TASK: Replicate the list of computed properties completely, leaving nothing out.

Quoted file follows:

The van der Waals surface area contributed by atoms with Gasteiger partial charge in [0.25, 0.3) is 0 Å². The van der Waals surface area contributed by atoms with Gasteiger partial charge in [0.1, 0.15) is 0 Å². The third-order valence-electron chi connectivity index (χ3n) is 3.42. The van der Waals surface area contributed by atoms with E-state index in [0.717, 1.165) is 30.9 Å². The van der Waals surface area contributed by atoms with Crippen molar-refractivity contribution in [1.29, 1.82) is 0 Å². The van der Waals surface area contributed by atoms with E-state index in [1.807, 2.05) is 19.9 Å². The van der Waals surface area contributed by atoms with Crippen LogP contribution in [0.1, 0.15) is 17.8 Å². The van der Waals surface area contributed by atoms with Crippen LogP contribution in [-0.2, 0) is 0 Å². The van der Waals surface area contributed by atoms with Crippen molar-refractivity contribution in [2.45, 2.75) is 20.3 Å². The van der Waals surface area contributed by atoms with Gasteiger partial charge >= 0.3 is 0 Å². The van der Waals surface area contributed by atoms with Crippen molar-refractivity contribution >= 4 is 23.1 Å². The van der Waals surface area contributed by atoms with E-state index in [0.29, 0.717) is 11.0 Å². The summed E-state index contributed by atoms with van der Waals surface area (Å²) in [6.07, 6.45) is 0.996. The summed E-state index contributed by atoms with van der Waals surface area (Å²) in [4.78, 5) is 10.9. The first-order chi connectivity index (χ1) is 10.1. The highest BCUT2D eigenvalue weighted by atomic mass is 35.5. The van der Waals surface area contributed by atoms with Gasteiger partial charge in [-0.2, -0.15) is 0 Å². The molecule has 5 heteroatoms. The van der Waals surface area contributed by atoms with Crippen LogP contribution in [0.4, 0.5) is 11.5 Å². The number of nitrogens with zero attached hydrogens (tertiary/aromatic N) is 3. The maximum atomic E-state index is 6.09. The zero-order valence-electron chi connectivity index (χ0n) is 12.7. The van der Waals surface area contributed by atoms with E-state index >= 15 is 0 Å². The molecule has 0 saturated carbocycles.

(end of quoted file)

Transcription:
The van der Waals surface area contributed by atoms with Gasteiger partial charge in [0.25, 0.3) is 0 Å². The van der Waals surface area contributed by atoms with Gasteiger partial charge in [0.1, 0.15) is 0 Å². The third-order valence-electron chi connectivity index (χ3n) is 3.42. The van der Waals surface area contributed by atoms with E-state index in [0.717, 1.165) is 30.9 Å². The van der Waals surface area contributed by atoms with Crippen molar-refractivity contribution in [1.29, 1.82) is 0 Å². The van der Waals surface area contributed by atoms with E-state index in [1.807, 2.05) is 19.9 Å². The van der Waals surface area contributed by atoms with Crippen LogP contribution in [0.1, 0.15) is 17.8 Å². The van der Waals surface area contributed by atoms with Crippen LogP contribution in [-0.2, 0) is 0 Å². The van der Waals surface area contributed by atoms with Crippen molar-refractivity contribution in [2.45, 2.75) is 20.3 Å². The van der Waals surface area contributed by atoms with Gasteiger partial charge >= 0.3 is 0 Å². The van der Waals surface area contributed by atoms with Crippen molar-refractivity contribution >= 4 is 23.1 Å². The van der Waals surface area contributed by atoms with E-state index in [0.29, 0.717) is 11.0 Å². The summed E-state index contributed by atoms with van der Waals surface area (Å²) in [6.07, 6.45) is 0.996. The summed E-state index contributed by atoms with van der Waals surface area (Å²) in [4.78, 5) is 10.9. The first-order chi connectivity index (χ1) is 10.1. The highest BCUT2D eigenvalue weighted by atomic mass is 35.5. The van der Waals surface area contributed by atoms with Gasteiger partial charge in [-0.2, -0.15) is 0 Å². The molecule has 5 heteroatoms. The van der Waals surface area contributed by atoms with Crippen LogP contribution in [0.4, 0.5) is 11.5 Å². The number of nitrogens with zero attached hydrogens (tertiary/aromatic N) is 3. The maximum atomic E-state index is 6.09. The zero-order valence-electron chi connectivity index (χ0n) is 12.7. The van der Waals surface area contributed by atoms with E-state index >= 15 is 0 Å². The molecule has 0 saturated carbocycles.